Jan. 31 2008
Washington, D.C. — A diverse coalition of faith leaders today wrote to each of the nation’s governors to urge that they keep the promise of the 1998 state tobacco settlement and use more of the billions of dollars states are receiving each year to properly fund tobacco prevention programs.
“In 1998 when the states entered into historic legal settlements with the tobacco companies, it was widely anticipated that the states would use the money from the tobacco companies to adequately fund programs that work to reduce tobacco use. Unfortunately, most states have broken that promise. We in the faith community believe that our leaders have a moral obligation to keep that promise in order to save countless lives from the horrors of tobacco-caused death and illness,” members of the coalition, called Faith United Against Tobacco, wrote in the letter. (Read the full letter.)
Nine years after reaching $246 billion in legal settlements against the tobacco industry, only three states—Maine, Delaware and Colorado—currently fund tobacco prevention and cessation programs at minimum levels recommended by the U.S. Centers for Disease Control and Prevention (CDC), according to a recent report by the Campaign for Tobacco-Free Kids and other public health organizations. Thirty states and the District of Columbia funded tobacco prevention programs at less than half the CDC’s recommended minimum last year, while Connecticut provided no new funding, according to the report.
The faith leaders’ letter comes as state legislatures around the nation begin their 2008 sessions. It supports the recommendations of two major recent reports, by the Institute of Medicine of the National Academies of Sciences and the President’s Cancer Panel, that urged the states to implement scientifically proven measures to reduce tobacco use, including tobacco prevention and cessation programs funded at CDC-recommended levels, smoke-free workplace laws and higher tobacco taxes.
The letter also comes as the CDC has just updated, and in most cases increased, its recommendations for the amounts each state should spend on tobacco prevention and cessation programs. The new CDC recommendations updated Best Practices guidelines issued in 1999, taking into account new scientific evidence and state experiences in implementing such programs, as well as cost factors such as inflation and population increases. Tobacco prevention and cessation programs consist of public awareness media campaigns, school and community-based education programs, enforcement of laws regarding tobacco sales to minors, and programs to help smokers quit. (View a state-by-state chart of CDC’s updated spending recommendations.)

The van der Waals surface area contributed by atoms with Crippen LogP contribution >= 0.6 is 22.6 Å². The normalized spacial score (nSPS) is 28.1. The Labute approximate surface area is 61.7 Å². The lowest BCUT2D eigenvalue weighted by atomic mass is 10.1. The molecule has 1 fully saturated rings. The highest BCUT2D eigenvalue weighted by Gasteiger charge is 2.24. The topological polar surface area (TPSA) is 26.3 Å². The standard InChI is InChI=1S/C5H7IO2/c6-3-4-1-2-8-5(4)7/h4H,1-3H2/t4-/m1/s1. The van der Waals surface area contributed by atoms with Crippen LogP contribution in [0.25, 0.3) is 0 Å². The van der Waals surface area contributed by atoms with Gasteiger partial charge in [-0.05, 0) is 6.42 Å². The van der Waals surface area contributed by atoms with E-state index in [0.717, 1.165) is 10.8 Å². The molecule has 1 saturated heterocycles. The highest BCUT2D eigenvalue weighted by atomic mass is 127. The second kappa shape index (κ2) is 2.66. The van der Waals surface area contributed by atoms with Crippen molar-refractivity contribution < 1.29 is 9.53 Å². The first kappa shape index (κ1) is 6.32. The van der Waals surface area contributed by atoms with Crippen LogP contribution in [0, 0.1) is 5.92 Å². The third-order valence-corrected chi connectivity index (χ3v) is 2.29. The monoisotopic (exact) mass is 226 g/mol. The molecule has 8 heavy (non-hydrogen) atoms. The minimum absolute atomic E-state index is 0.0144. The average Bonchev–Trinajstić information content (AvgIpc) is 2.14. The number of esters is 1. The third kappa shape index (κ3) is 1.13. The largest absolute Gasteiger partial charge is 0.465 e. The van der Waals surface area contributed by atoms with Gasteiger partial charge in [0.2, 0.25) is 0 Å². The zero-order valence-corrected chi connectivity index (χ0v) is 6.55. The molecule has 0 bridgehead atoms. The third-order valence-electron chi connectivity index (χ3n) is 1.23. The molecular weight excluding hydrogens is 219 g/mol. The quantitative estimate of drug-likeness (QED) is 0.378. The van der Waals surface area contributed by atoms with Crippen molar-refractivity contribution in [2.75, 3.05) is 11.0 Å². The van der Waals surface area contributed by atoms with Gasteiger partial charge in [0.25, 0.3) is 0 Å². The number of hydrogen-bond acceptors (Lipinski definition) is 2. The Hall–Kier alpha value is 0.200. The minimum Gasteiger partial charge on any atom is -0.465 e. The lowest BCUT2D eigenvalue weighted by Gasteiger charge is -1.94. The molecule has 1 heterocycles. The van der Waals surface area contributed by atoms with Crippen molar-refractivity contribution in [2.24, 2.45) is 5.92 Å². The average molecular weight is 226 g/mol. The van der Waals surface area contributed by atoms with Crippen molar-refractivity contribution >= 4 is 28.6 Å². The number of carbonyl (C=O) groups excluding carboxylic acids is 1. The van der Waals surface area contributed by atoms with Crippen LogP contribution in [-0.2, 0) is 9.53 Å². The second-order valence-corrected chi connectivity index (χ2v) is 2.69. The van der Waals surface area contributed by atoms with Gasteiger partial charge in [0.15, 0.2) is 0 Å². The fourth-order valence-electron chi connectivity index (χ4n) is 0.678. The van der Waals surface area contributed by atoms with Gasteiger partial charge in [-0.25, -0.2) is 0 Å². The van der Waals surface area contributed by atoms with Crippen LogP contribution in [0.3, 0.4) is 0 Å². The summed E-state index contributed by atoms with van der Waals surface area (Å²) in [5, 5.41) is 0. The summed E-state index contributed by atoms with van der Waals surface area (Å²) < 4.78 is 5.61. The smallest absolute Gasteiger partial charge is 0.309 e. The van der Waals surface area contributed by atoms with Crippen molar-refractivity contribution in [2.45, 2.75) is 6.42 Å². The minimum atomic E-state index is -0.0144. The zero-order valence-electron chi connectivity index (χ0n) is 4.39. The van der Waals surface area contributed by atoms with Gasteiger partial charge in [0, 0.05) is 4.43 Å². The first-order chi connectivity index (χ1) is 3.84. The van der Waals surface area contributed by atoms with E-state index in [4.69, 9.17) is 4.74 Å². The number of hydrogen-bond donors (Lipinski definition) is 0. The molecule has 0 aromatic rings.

According to the CDC, if every state funded tobacco prevention and cessation programs at recommended levels, there would be five million fewer smokers nationwide in five years. That would save hundreds of thousands of lives and billions of dollars in health care and other tobacco-related costs.
“Our clergy spend too much time burying mothers, fathers, sisters and brothers who die untimely and grueling deaths because they became addicted to tobacco when they were young. We know all too well how the tobacco companies have spent, and continue to spend, billions of dollars to addict young and old to this deadly product,” the faith leaders’ letter states.
“We believe that those who are called to positions of leadership and power have a moral imperative to safeguard the men, women, and children of our country from the pitfalls of tobacco use,” said Richard Land, president of the Southern Baptist Convention’s Ethics & Religious Liberty Commission. “We must do more to prevent suffering from tobacco-related illness by reducing the devastating toll of what truly has become a national epidemic.”
While the states collectively will receive a record $25 billion in the current fiscal year from the tobacco settlement and tobacco taxes, they funded tobacco prevention programs at just $717 million, a mere 3 percent of the states’ total revenue from tobacco.
“The terrible toll of tobacco does not discriminate and poses a serious challenge to all major faiths, including Christians, Muslims and Jews,” said Jim Winkler, general secretary of the General Board of Church and Society of the United Methodist Church. “We hope and pray that our public officials will do what is right and listen to this urgent call.”
Tobacco use is the leading preventable cause of death in the United States, killing more than 400,000 Americans and costing nearly $100 billion in health care bills each year. Every day in the United States, more than 1,000 kids become regular smokers, and one-third of them will die prematurely as a result.
“States that have invested in tobacco prevention and control are reaping the benefits in the healthier and prolonged lives of mothers, fathers, siblings and grandparents,” said Rabbi David Sapperstein, director of the Religious Action Center of Reform Judaism. “We know that comprehensive tobacco control programs work, but only if they are given the priority they deserve.”
Faith United Against Tobacco is promoting a Web site to its members and congregants (FaithNotTobacco.org). The Web site helps visitors send e-mails to their governors requesting stronger tobacco control policies.
Faith United Against Tobacco is a partnership of religious groups and the Campaign for Tobacco-Free Kids, a national public health advocacy group.